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Cerebrovasc Dis. 2012;33(3):219-30. doi: 10.1159/000333408. Epub 2012 Jan 19.

Life satisfaction of two-year post-stroke survivors: effects of socio-economic factors, motor impairment, Newcastle stroke-specific quality of life measure and World Health Organization quality of life: bref of informal caregivers in Luxembourg and a rural area in Portugal.

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1
University of Luxembourg, Research Unit INSIDE, Walferdange, Luxembourg.

Abstract

BACKGROUND:

Life satisfaction of stroke survivors is known to be associated with socio-economic factors and the survivor's and his/her caregiver's quality of life, but their respective influence remains to be fully elucidated.

PURPOSE:

To analyse the stroke survivors' life satisfaction 2 years after the event and its relationships with quality of life, socio-economic and stroke-related characteristics, and with informal caregivers' life satisfaction and quality of life .

METHODS:

Over 18 months, all stroke patients from Luxembourg and north-eastern Portugal who lived at home were identified from the Inspection Générale de la Sécurité Sociale and hospital records, respectively. The clinical diagnosis of cerebrovascular disease was confirmed. We excluded all patients who declared that stroke did not result in neurological impairments at the time of stroke from the statistical analysis. The samples comprised 79 patients in Luxembourg and 48 in Portugal. Patients and the people they identified as their main caregivers were interviewed using validated questionnaires measuring life satisfaction, i.e. the Newcastle Stroke-Specific Quality of Life (Newsqol - 11 subscales), which identifies the areas affected by stroke among patients, and the World Health Organization Quality of Life - bref (Whoqol-bref - 4 subscales) of informal caregivers. Survivors without neurological impairment at the time of stroke were excluded. Data were analysed via multiple-regression models.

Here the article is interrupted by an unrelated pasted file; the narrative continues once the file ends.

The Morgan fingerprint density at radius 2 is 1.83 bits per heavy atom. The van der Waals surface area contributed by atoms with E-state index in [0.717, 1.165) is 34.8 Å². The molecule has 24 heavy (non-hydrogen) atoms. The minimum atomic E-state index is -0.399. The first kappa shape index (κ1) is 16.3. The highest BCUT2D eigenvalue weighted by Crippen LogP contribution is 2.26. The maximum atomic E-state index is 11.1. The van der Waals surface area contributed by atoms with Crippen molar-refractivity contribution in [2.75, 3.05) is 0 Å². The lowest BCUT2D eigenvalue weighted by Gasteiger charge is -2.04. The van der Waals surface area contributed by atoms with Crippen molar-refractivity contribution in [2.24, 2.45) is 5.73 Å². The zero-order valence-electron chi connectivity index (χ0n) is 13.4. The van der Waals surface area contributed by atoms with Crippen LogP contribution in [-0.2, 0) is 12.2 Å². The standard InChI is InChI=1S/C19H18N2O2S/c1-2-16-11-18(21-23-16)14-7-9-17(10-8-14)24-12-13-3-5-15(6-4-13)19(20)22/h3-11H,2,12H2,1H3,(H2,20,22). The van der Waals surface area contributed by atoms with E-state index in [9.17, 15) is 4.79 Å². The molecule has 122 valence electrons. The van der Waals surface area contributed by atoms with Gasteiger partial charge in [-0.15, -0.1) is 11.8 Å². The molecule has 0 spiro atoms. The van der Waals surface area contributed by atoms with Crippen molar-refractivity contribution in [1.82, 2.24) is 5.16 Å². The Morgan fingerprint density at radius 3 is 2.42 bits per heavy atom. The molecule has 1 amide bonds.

RESULTS:

Life satisfaction was higher among women and lower among subjects with impaired motor functions. It was lower among Portuguese respondents with low-level education (<12th grade) and higher among those at work (37.6/100). In Luxembourg, retired people had more life satisfaction than did working people (-7.9/100). Controlling for socio-economic factors, life satisfaction was associated with feelings- Newsqol (slope 0.25) among Luxembourg residents, and with feelings-, mobility- and self-care-Newsqol (slopes 0.24, 0.27 and 0.33, respectively) among Portuguese respondents. Life satisfaction of patients was strongly related to that of family caregivers among the Portuguese respondents (slope 0.66) but the relationship was moderate in Luxembourg (slope 0.28). The survivors' life satisfaction was not correlated with any Whoqol-bref domain in the Luxembourg group, but was correlated with the Whoqol-bref psychological, social relationships and environment domains among the Portuguese respondents (slopes 0.55, 0.59 and 0.51, respectively).

CONCLUSIONS:

The life satisfaction scale and the Newsqol stroke instrument, which identify areas of quality of life affected by stroke, are reliable patient-centred markers of intervention outcome. They can be used within the framework of medical follow-up (such as telephone assistance, clinical practice and prevention). Depending on the stroke survivor's and the family caregiver's habitual lifestyle and material circumstances, enhancement of a caregiver's quality of life can help maintain the patient's life satisfaction, particularly in a rural setting.

PMID:
22261643
DOI:
10.1159/000333408
[Indexed for MEDLINE]
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